Hidden curriculum shapes how med students learn end-of-life care
The thinking goes, physicians who train at hospitals with better and more efficient care will be in better shape to become leaders in changing how health care is delivered. More intense care can translate into worse, and more expensive, care at the end of life. The nation's 23 top academic medical centers also vary quite a bit in what researchers say is the intensity of care they provide patients at the end of life, according to an analysis from the Dartmouth Atlas Project.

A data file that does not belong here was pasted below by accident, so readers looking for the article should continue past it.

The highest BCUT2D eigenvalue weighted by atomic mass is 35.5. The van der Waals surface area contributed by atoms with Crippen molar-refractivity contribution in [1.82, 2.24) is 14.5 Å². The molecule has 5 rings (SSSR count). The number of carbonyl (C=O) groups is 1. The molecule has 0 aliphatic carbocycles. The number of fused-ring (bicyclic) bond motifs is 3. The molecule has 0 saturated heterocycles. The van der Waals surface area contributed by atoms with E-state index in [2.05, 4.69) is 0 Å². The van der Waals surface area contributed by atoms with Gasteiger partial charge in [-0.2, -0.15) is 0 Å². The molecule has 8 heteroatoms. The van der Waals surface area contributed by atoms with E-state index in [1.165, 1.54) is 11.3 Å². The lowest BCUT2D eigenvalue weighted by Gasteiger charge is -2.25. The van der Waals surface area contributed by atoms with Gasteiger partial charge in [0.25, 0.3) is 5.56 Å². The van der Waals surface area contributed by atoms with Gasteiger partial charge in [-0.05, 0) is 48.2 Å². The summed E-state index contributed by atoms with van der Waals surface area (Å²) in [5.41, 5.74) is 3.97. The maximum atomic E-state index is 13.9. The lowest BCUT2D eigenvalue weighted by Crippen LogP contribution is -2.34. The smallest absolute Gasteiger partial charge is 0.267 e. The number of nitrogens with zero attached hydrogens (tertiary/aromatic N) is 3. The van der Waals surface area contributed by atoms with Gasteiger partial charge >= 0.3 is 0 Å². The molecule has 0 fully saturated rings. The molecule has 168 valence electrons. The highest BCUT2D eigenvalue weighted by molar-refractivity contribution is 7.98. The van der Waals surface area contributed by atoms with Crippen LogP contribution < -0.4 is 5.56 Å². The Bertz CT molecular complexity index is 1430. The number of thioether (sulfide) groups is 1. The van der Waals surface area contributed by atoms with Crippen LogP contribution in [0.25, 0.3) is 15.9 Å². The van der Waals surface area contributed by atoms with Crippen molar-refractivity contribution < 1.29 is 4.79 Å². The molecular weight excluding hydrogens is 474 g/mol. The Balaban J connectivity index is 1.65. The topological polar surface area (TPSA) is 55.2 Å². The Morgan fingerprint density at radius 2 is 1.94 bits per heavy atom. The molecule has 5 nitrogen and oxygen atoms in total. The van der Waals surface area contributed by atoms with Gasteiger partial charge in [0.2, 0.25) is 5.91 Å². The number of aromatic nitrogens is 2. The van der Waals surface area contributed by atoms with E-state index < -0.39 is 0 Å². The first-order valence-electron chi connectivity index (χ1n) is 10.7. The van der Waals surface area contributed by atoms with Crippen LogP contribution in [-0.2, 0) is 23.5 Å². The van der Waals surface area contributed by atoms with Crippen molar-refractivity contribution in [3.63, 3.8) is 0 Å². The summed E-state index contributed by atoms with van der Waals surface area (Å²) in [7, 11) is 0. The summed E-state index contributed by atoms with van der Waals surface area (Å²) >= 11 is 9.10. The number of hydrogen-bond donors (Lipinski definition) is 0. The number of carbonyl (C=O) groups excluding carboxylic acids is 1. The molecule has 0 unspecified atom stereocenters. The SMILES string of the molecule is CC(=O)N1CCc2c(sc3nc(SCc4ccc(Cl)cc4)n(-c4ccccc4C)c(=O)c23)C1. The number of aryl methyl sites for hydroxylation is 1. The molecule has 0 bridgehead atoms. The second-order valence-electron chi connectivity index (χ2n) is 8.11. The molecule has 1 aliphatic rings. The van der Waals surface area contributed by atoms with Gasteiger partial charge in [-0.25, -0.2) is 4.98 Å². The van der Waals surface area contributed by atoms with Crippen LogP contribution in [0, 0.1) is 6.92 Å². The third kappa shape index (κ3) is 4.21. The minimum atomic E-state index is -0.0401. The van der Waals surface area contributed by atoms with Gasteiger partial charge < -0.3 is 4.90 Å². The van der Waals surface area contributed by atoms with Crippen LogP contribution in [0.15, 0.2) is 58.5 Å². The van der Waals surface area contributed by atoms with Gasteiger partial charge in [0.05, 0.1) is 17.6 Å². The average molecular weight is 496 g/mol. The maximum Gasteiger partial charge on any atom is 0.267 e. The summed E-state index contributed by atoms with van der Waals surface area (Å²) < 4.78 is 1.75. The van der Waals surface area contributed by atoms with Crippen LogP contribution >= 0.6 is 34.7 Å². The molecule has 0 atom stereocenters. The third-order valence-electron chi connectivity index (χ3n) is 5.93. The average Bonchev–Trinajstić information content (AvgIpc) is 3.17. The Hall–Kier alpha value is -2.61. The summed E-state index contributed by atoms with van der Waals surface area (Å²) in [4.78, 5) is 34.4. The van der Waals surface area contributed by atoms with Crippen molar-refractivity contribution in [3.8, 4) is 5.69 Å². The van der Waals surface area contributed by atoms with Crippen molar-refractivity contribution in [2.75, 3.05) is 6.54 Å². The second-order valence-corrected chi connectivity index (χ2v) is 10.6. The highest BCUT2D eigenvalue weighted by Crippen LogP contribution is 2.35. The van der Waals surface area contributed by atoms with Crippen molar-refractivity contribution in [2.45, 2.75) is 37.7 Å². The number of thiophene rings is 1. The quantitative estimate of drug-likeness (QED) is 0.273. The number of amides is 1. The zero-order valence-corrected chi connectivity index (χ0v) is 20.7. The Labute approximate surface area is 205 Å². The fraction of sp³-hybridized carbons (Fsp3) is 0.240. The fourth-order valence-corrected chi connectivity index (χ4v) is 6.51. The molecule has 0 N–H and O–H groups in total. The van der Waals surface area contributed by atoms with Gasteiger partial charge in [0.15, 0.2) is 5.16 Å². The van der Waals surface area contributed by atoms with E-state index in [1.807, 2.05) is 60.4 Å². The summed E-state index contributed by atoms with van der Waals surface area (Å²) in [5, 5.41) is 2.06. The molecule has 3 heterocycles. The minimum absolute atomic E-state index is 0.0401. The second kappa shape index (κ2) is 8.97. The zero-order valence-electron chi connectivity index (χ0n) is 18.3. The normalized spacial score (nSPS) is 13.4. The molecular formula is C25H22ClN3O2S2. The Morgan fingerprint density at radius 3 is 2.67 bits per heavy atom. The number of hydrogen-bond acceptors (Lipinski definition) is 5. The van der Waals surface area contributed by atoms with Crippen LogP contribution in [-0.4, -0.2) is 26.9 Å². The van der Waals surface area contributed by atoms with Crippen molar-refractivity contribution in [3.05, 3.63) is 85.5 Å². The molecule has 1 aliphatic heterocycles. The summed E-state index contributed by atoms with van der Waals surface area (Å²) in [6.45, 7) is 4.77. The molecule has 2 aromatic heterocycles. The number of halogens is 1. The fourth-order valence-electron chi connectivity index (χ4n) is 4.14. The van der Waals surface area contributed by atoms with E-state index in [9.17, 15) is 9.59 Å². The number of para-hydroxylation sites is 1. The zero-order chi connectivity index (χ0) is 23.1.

- Senators Hear How Two-Midnight Rule Harms Patients, Hospitals
- 3 Management Lessons from a Supermarket Debacle
- Handshaking Spreads Germs. Get Over It.
- Healthcare Costs Start With What We Eat
- Medicare Advantage Carriers See 'No Choice' But to Accept Cuts
- IOM Identifies GME Problems, Calls for Finance Changes
- Hospitals Likely to Outsource ICD-10 at Launch
- Revenue Cycles Get a Boost from Simple JPEG Files
- Anatomy of 3 Health System Rebranding Efforts
- Physicians to Appeal 'Docs v. Glocks' Ruling in FL